When those of us in the United States talk about illiquid savings, we tend to still be talking about some sort of financial instrument, held at a formal financial institution. For instance, we might have a CD or a bond only payable after a certain point in time. In Africa, an illiquid savings instrument is much more likely to be a physical object, like a goat, a building or a piece of jewelry.
A major incentive for those of us in the States to hold illiquid instruments is that they often have higher returns than a more liquid instrument like cash held in our savings account. In Africa, and elsewhere in the developing world, illiquid savings are desirable for different reasons.
Notably, Africans tend to have a different relationship with social circles and finances than those of us in the west do. (At the risk of overgeneralizing, plunging ahead!) In the West, we are very reluctant to lend money out to friends or family, on the grounds that it might put a strain on those closest to us. In Africa, the reverse is true. Because it is important to support those in your familial and social circle, it is very much expected that the well off share their fortune with the less fortunate in their circle. Asking for money is very common, and it’s well understood that the wealthiest should be sharing their wealth with others.
However, this puts a strain on the finances of those who are well off, but none-the-less trying to plan for the future. It’s hard to save for your child’s college tuition in the distant future if every time you gather money, friends and relatives are asking for it. After all, it would be incredibly inappropriate to turn them down if you have cash just sitting around. Therefore, it is very common for Africans to take great lengths to “not have money with them” when they are asked. For instance, a former colleague of mine actively asked to not have his per diems with him when he travelled to his home region. He knew if he had his per diems with him, he would be unable to say no to people asking for money. One way to save money, but to not have it available, is by making sure it is held in an illiquid form.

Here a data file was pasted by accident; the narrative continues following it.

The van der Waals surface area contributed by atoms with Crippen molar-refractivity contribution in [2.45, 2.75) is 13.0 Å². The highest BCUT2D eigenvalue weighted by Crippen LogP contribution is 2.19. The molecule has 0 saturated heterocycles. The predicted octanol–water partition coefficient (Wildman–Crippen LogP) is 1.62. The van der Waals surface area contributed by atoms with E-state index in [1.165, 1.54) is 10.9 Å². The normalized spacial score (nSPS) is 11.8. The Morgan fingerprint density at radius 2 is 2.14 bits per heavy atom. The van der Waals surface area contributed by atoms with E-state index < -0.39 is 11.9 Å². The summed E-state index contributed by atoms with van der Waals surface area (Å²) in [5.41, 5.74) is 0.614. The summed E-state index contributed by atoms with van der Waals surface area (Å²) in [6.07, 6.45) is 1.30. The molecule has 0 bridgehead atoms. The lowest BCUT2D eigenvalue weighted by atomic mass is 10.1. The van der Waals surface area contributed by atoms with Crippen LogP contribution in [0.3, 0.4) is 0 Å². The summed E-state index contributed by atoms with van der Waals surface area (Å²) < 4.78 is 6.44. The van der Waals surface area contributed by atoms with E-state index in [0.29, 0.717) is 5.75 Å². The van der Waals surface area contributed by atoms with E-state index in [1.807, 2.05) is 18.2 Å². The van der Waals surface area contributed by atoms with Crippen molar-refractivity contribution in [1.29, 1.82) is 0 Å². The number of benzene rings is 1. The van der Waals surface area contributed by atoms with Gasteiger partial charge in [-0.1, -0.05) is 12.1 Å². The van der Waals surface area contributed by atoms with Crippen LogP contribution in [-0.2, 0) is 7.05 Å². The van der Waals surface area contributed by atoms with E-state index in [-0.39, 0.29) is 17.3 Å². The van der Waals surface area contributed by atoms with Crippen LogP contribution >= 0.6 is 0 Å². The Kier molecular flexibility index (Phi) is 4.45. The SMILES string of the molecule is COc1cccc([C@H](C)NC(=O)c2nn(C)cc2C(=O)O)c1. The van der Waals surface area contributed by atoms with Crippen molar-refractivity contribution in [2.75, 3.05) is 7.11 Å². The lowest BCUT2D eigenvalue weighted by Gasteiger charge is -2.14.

To me, one of the most distinguishing features of an African skyline in any town or city is a variety of buildings under construction. Part of this has to do with growth in Africa, and not much else. If an economy is growing rapidly (and many in Africa are), you expect to see construction. However, part of it has to do with efforts of individuals to have their savings held in an illiquid fashion. It’s very common for Africans to invest money towards the building of a home, even when they don’t yet have the funds needed to finish it. When finished, the house will have value, but if someone requests money, they can honestly say they do not have any to offer.
A second reason that people in developing countries avoid saving at a bank has to do with high fees and low interest rates. Currently, the micro finance bank in Wukro, the town where I am based, offers interest rates below the level of inflation. Furthermore, there are fees associated with withdrawing money. The bank is a safe place to save, but Ethiopians saving there are in effect paying to save their money.
On the other hand, goats and sheep, on average, have positive interest rates. If I have 10 goats, perhaps one of my female goats will get pregnant, and the next year, I will have 11 goats. In such a case, saving with my goat bank earned me 10% interest over the course of the year, far better than I can earn at the bank.
However, the downside with saving in livestock is when droughts or external threats come. For instance, I don’t have to worry about a hyena taking my money from the bank, or depending on where in Africa you are, a rival tribe coming and taking my savings. In effect then, those who want to save and are debating goats versus a bank account have the equivalent of the following dilemma. Would you rather a) invest in a stock that would lose money every year, but by a small steady amount? Or would you rather b) buy stock in a high-return, high-risk industry? For many, the answer is option b.
For those of us in the US and elsewhere, our decision about liquidity might depend on our willingness to not access our money, and the relative interest rates. However, these aren’t the only questions that exist in the world when it comes to assessing the value of liquidity. For those in Africa, the decision might instead be based on how to avoid giving others money, while maintaining social etiquette, and how safe you think your herd of goats is this year.